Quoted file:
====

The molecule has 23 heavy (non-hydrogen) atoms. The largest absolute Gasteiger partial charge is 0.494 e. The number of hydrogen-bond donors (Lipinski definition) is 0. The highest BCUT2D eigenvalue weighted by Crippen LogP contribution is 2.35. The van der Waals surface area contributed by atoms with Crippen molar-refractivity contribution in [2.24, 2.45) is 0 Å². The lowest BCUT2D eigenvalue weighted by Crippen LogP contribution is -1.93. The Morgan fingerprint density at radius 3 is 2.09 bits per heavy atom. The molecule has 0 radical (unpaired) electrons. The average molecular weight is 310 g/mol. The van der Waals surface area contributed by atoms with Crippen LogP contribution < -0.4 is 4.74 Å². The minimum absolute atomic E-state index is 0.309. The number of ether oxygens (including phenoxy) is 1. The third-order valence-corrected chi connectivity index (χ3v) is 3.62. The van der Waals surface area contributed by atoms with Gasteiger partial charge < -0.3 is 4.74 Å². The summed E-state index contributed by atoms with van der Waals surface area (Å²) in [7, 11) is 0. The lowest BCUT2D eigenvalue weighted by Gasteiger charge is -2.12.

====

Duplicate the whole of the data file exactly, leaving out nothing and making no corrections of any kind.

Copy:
The molecule has 23 heavy (non-hydrogen) atoms. The largest absolute Gasteiger partial charge is 0.494 e. The number of hydrogen-bond donors (Lipinski definition) is 0. The highest BCUT2D eigenvalue weighted by Crippen LogP contribution is 2.35. The van der Waals surface area contributed by atoms with Crippen molar-refractivity contribution in [2.24, 2.45) is 0 Å². The lowest BCUT2D eigenvalue weighted by Crippen LogP contribution is -1.93. The Morgan fingerprint density at radius 3 is 2.09 bits per heavy atom. The molecule has 0 radical (unpaired) electrons. The average molecular weight is 310 g/mol. The van der Waals surface area contributed by atoms with Crippen LogP contribution < -0.4 is 4.74 Å². The minimum absolute atomic E-state index is 0.309. The number of ether oxygens (including phenoxy) is 1. The third-order valence-corrected chi connectivity index (χ3v) is 3.62. The van der Waals surface area contributed by atoms with Gasteiger partial charge < -0.3 is 4.74 Å². The summed E-state index contributed by atoms with van der Waals surface area (Å²) in [7, 11) is 0. The lowest BCUT2D eigenvalue weighted by Gasteiger charge is -2.12.